Supporters of GMO restrictions and GMO labeling said they will work at the legislature and in the U.S. Congress  to develop laws that will stand up in federal court. The ruling also applied to bans and restrictions on other islands.
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A BEATING IN OCEAN VIEW more than two years ago has led to first degree assault charges against retired police officer Michael Dubberstein. He was indicted by a Hilo grand jury for allegedly inflicting head injuries, a dislocated shoulder and broken ribs to James Gonzales. A warrant has been issued for Dubberstein’s arrest with bail set at $2,000. The Kona court will handle the case.
At the time of the alleged assault, Dubberstein was already retired from the force. The victim died more than a year later, apparently of unrelated causes. The incident took place at Malama Market.
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THE NAʻALEHU WINTER FESTIVAL is announced. Fun and friends are the spotlight of the Naʻalehu Elementary Student Council Winter Festival on Saturday, Dec. 17 from 10 a.m. to 3 p.m. Billed as a “friend-raiser,” the mini-carnival will be held at Naʻalehu Elementary School grounds and will raise needed funds for student council activities and student incentives.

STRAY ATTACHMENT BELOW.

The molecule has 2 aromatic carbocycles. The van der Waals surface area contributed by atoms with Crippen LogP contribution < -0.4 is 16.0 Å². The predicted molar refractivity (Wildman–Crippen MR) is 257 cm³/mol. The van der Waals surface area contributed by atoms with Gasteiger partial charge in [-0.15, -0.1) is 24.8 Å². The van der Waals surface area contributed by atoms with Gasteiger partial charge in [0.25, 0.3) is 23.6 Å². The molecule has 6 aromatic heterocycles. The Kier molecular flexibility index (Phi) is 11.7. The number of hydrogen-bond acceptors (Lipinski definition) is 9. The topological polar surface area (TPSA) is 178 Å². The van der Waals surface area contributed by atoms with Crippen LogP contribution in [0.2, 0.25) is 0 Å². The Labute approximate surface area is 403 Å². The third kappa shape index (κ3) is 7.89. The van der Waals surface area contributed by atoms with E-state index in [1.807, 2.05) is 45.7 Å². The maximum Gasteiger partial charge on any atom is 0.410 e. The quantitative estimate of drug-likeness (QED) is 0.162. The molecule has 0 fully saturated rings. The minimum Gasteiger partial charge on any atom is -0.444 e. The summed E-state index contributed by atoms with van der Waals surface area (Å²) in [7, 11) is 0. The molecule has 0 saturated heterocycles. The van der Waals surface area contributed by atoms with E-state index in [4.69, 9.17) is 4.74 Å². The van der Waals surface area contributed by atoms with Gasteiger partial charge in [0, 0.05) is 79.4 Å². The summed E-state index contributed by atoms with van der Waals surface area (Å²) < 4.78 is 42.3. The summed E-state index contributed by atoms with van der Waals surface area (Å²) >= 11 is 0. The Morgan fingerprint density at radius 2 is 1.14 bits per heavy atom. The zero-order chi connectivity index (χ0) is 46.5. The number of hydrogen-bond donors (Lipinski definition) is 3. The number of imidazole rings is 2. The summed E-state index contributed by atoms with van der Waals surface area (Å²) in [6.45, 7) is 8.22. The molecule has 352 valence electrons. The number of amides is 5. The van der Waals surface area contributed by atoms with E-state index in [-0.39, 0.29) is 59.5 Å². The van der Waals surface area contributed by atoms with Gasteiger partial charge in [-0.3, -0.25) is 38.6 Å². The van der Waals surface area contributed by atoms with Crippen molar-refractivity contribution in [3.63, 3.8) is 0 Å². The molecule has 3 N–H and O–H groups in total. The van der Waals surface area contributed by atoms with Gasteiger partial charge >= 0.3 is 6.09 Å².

Games like the ring toss will be just 50 cents a play with every player receiving a prize. Hot dogs, chili, chili dogs and drinks will be $1 each. Other fun activities will include a splash booth, jumping castle and jail. Keiki can also get their face painted or a fake tattoo. Raffle tickets will be sold for 50 cents for a chance to win special prizes. Anyone wishing to donate prize items or make a monetary donation should contact Naʻalehu El. vice-principal Christina Juan or student council adviser Amberly Keohuloa at 313-4000. 
To read comments, add your own, and like this story, see Facebook. Follow us on Instagram and Twitter.

PEOPLE & LANDS OF KAHUKU this morning, Sunday, Nov 20, 9:30 a.m. – 12:30 p.m., Hawai‘i Volcanoes National Park’s Kahuku Unit. This free, guided, 2.5-mile, moderately difficult hike over rugged terrain focuses on the area’s human history. Learn about emerging native forests, pastures, lava fields, and other sites that today hold clues about ways people have lived and worked on the vast Kahuku lands – from the earliest Hawaiians, through generations of ranching families, to the current staff and volunteers of Hawai'i Volcanoes National Park. nps.gov/havo

IKE HANA NOʻEAU - Experience the Skillful Work on Wednesday, Nov. 23 from 10 a.m. to noon.  Learn the lei wili, a traditional style of lei created by wrapping cordage around flowers, leaves, and more. This beautiful and versatile Hawaiian lei is used for adornments, blessings, ritual, gifts, and as an expression of love and celebration.